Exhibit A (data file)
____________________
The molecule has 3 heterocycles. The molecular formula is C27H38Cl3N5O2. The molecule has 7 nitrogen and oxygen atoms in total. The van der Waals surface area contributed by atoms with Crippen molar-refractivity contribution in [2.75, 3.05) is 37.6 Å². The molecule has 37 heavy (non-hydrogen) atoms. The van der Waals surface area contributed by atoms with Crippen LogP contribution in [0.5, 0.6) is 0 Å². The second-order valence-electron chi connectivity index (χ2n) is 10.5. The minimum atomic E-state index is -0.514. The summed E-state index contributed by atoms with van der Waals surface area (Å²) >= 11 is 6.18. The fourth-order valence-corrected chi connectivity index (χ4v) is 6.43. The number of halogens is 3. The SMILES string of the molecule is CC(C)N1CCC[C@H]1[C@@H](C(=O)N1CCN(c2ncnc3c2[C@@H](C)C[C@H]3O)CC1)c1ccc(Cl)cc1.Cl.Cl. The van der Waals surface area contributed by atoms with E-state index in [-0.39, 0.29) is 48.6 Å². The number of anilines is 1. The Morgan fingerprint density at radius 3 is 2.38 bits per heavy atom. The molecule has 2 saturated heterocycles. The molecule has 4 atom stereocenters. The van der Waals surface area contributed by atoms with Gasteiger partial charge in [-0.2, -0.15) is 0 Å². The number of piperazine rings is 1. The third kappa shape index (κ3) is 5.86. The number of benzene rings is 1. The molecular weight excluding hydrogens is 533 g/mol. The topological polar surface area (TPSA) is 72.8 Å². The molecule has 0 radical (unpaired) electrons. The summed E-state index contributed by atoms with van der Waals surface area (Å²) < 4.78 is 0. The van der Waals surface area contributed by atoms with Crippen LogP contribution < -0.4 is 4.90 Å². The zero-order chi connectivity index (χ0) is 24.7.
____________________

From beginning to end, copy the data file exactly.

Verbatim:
The molecule has 3 heterocycles. The molecular formula is C27H38Cl3N5O2. The molecule has 7 nitrogen and oxygen atoms in total. The van der Waals surface area contributed by atoms with Crippen molar-refractivity contribution in [2.75, 3.05) is 37.6 Å². The molecule has 37 heavy (non-hydrogen) atoms. The van der Waals surface area contributed by atoms with Crippen LogP contribution in [0.5, 0.6) is 0 Å². The second-order valence-electron chi connectivity index (χ2n) is 10.5. The minimum atomic E-state index is -0.514. The summed E-state index contributed by atoms with van der Waals surface area (Å²) >= 11 is 6.18. The fourth-order valence-corrected chi connectivity index (χ4v) is 6.43. The number of halogens is 3. The SMILES string of the molecule is CC(C)N1CCC[C@H]1[C@@H](C(=O)N1CCN(c2ncnc3c2[C@@H](C)C[C@H]3O)CC1)c1ccc(Cl)cc1.Cl.Cl. The van der Waals surface area contributed by atoms with E-state index in [-0.39, 0.29) is 48.6 Å². The number of anilines is 1. The Morgan fingerprint density at radius 3 is 2.38 bits per heavy atom. The molecule has 2 saturated heterocycles. The molecule has 4 atom stereocenters. The van der Waals surface area contributed by atoms with Gasteiger partial charge in [-0.2, -0.15) is 0 Å². The number of piperazine rings is 1. The third kappa shape index (κ3) is 5.86. The number of benzene rings is 1. The molecular weight excluding hydrogens is 533 g/mol. The topological polar surface area (TPSA) is 72.8 Å². The molecule has 0 radical (unpaired) electrons. The summed E-state index contributed by atoms with van der Waals surface area (Å²) < 4.78 is 0. The van der Waals surface area contributed by atoms with Crippen LogP contribution < -0.4 is 4.90 Å². The zero-order chi connectivity index (χ0) is 24.7.